I use the 3M classic E-A-R plugs because they fit my ear canals well, much better than bullet-shaped or flanged plugs, but I think that the custom-fit ones molded to your ear are probably the best.

The fan I use is an industrial model which you can find by searching for "industrial fan" on Amazon.

If you get a mechanical white noise generator like the ones from Marpac, it is just a small fan with an adjustable cover to modulate the noise. An industrial fan is louder.

I got my nature sound recording of plain rain (no thunder, no drops on a metal roof, no animal noises) from Amazon for $0.99 but you could probably find some free. I also use simple surf sounds but find anything like crackling fire or crickets or anything too random more disturbing than helpful for sleep.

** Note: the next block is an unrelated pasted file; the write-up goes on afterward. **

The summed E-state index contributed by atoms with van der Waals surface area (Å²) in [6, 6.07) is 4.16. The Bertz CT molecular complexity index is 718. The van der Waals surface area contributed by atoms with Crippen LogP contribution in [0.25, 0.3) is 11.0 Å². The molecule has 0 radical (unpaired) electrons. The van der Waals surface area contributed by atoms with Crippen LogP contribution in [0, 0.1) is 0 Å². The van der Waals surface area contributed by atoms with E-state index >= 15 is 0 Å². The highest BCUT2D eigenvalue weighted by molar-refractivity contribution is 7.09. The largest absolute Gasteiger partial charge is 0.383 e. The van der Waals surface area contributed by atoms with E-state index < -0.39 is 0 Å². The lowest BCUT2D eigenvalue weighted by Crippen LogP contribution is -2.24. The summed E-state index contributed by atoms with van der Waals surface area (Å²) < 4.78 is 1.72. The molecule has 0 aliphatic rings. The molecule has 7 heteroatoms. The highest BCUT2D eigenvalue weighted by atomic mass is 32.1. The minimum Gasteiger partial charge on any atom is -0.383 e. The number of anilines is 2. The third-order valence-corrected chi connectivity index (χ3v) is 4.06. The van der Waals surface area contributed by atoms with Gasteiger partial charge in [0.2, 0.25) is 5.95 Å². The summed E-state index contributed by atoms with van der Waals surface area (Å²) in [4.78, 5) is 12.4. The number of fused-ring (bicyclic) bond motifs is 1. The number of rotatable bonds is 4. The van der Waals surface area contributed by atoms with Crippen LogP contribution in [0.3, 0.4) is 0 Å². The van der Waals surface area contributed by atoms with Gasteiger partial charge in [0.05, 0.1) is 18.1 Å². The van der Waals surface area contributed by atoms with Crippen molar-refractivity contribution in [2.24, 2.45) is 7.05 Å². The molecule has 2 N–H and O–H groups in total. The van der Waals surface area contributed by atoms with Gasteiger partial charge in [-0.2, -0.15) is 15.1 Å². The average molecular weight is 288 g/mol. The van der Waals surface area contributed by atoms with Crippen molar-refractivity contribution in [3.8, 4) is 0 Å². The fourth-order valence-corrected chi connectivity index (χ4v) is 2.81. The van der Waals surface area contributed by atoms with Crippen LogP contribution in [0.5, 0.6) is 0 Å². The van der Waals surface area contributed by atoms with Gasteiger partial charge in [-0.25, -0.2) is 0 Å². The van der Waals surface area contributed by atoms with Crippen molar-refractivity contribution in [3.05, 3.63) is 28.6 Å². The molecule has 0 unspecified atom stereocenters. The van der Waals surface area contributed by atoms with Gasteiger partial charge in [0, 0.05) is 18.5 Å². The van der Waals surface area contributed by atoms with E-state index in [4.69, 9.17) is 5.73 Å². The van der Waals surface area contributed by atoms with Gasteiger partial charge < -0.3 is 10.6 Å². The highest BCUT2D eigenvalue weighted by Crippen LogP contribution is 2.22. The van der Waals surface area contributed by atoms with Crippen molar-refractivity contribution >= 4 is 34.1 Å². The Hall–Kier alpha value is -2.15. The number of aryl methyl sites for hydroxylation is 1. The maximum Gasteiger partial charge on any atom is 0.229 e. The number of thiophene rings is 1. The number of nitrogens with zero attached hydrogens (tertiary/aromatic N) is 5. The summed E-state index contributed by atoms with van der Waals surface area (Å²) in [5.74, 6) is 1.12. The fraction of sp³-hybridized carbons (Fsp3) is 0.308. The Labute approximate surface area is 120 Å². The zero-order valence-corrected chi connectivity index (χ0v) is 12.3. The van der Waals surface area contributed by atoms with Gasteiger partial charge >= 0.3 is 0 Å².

If you own your home, replacing the windows in your bedroom or getting a soundproofing second window installed over them would be worthwhile, but probably not for a rental. In that case, just make sure that they are sealed properly and get light- and noise-blocking barrier covers instead.

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Re: Earplugs that work on low frequency noise?

Post by Morik » Fri Oct 13, 2017 9:44 am

Pajamas wrote:
Fri Oct 13, 2017 9:42 am
If you own your home, replacing the windows in your bedroom or getting a soundproofing second window installed over them would be worthwhile, but probably not for a rental. In that case, just make sure that they are sealed properly and get light- and noise-blocking barrier covers instead.
We do own. One complication with that is there is a juliet balcony outside the master bedroom, with a large sliding glass door. Soundproofing that may not be viable.

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Re: Earplugs that work on low frequency noise?

Post by Pajamas » Fri Oct 13, 2017 9:49 am

Morik wrote:
Fri Oct 13, 2017 9:44 am

We do own. One complication with that is there is a juliet balcony outside the master bedroom, with a large sliding glass door. Soundproofing that may not be viable.